|Mission duration||10 months|
|Launch mass||3,846 kilograms (8,479 lb)|
|Landing mass||3,492 kilograms (7,699 lb)|
|Start of mission|
|Launch date||18 March 1995, 08:01UTC|
|Launch site||Tanegashima Yoshinobu 1|
|End of mission|
|Recovered by||Space Shuttle Endeavour|
|Recovery date||13 January 1996|
|Landing date||20 January 1996, 07:41:41 UTC|
|Landing site||Kennedy SLF Runway 15|
|Perigee altitude||470 kilometres (290 mi)|
|Apogee altitude||492 kilometres (306 mi)|
|Epoch||17 April 1995|
The Space Flyer Unit (宇宙実験・観測フリーフライヤ, Uchū Jikken-Kansoku Free Flyer) was a spacecraft which was launched by Japan on March 18, 1995.
The Space Flyer Unit was launched from Tanegashima Space Center from a H-II vehicle. It carried testing materials and research data that held value to NASA. The crew of STS-72 aboard Space Shuttle Endeavour retrieved the satellite on January 20, 1996, 10 months after it was launched. The idea behind the implementation of the SFU was a joint effort by multiple major corporations and government agencies. The ones that were involved with the launch were Institute of Space and Astronautical Science, the National Space Development Agency, and Ministry of International Trade and Industry.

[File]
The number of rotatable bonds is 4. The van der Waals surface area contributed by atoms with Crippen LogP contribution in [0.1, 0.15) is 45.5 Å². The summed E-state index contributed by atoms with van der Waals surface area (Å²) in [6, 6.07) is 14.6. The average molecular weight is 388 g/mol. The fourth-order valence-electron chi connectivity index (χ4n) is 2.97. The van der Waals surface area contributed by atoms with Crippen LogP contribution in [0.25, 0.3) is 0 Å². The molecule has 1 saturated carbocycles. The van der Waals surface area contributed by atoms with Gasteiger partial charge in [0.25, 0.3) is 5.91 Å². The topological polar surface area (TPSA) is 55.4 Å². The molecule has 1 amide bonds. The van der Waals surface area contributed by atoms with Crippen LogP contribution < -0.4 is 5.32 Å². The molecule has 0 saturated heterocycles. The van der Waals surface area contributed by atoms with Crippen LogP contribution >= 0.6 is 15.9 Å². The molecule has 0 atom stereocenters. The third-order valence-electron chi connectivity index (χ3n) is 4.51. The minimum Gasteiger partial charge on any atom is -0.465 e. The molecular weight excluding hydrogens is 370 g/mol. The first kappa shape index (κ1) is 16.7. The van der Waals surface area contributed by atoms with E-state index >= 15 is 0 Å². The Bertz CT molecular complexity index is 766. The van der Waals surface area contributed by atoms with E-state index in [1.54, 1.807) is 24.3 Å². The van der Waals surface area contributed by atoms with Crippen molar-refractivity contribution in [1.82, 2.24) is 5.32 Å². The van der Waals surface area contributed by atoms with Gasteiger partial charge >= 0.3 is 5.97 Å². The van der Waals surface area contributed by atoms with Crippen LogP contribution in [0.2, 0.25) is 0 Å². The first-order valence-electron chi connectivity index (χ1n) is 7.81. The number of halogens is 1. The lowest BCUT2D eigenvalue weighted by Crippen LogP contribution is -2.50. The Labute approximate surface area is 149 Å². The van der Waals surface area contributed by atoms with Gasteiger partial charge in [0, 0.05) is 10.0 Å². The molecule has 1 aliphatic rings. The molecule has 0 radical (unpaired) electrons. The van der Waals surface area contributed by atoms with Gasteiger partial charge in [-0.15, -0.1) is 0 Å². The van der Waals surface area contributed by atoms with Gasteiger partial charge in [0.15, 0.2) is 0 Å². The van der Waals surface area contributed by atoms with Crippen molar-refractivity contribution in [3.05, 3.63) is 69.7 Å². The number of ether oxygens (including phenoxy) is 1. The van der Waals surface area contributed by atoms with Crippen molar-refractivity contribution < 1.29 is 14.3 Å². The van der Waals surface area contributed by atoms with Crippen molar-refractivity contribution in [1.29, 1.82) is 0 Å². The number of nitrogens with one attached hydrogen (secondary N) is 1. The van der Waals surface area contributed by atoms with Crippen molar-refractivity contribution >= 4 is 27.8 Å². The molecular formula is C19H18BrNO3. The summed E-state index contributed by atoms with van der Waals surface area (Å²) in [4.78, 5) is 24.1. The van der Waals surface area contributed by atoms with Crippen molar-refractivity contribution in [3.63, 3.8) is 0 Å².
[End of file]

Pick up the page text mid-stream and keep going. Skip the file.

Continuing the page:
After the shuttle returned the SFU from space it was transported to Japan and refurbished for display at the National Museum of Nature and Science in Tokyo.
The original purposes behind the SFU were to
A variety of systems that were operational within the SFU had never been implemented before. Equipment on board supported an infrared telescope, two-dimensional solar array, high voltage solar array, space plasma diagnosis, electric propulsion, material experimentation, gas dynamics, gradient heating chemicals, isothermal heating furnace and more. The core system that was built into the SFU contained an octagonal aluminum truss. Inside of that were eight boxes of trapezoidal shape. The SFU was connected directly to the Kagoshima Space Center.
There were a number of various types of experiments that were performed on board the SFU during its launch life cycle. Those experiments, and light data related to them are listed below.